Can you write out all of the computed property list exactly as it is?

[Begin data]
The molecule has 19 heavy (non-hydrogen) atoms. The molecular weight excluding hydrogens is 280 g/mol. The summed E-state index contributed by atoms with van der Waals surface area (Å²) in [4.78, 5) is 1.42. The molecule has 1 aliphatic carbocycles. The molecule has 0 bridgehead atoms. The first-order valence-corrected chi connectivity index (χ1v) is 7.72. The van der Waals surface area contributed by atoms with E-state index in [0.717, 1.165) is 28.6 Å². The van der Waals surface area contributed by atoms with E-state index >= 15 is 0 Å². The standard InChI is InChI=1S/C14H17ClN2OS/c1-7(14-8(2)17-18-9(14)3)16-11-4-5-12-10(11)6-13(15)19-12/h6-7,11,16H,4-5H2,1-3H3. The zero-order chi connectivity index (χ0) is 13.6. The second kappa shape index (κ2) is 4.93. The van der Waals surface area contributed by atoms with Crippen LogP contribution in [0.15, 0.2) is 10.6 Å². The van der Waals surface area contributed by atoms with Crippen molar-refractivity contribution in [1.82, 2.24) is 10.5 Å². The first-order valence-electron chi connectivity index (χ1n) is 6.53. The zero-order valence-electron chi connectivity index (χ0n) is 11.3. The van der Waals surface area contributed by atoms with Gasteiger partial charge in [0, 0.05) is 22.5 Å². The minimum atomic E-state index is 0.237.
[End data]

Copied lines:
The molecule has 19 heavy (non-hydrogen) atoms. The molecular weight excluding hydrogens is 280 g/mol. The summed E-state index contributed by atoms with van der Waals surface area (Å²) in [4.78, 5) is 1.42. The molecule has 1 aliphatic carbocycles. The molecule has 0 bridgehead atoms. The first-order valence-corrected chi connectivity index (χ1v) is 7.72. The van der Waals surface area contributed by atoms with E-state index in [0.717, 1.165) is 28.6 Å². The van der Waals surface area contributed by atoms with E-state index >= 15 is 0 Å². The standard InChI is InChI=1S/C14H17ClN2OS/c1-7(14-8(2)17-18-9(14)3)16-11-4-5-12-10(11)6-13(15)19-12/h6-7,11,16H,4-5H2,1-3H3. The zero-order chi connectivity index (χ0) is 13.6. The second kappa shape index (κ2) is 4.93. The van der Waals surface area contributed by atoms with Crippen LogP contribution in [0.15, 0.2) is 10.6 Å². The van der Waals surface area contributed by atoms with Crippen molar-refractivity contribution in [1.82, 2.24) is 10.5 Å². The first-order valence-electron chi connectivity index (χ1n) is 6.53. The zero-order valence-electron chi connectivity index (χ0n) is 11.3. The van der Waals surface area contributed by atoms with Gasteiger partial charge in [0, 0.05) is 22.5 Å². The minimum atomic E-state index is 0.237.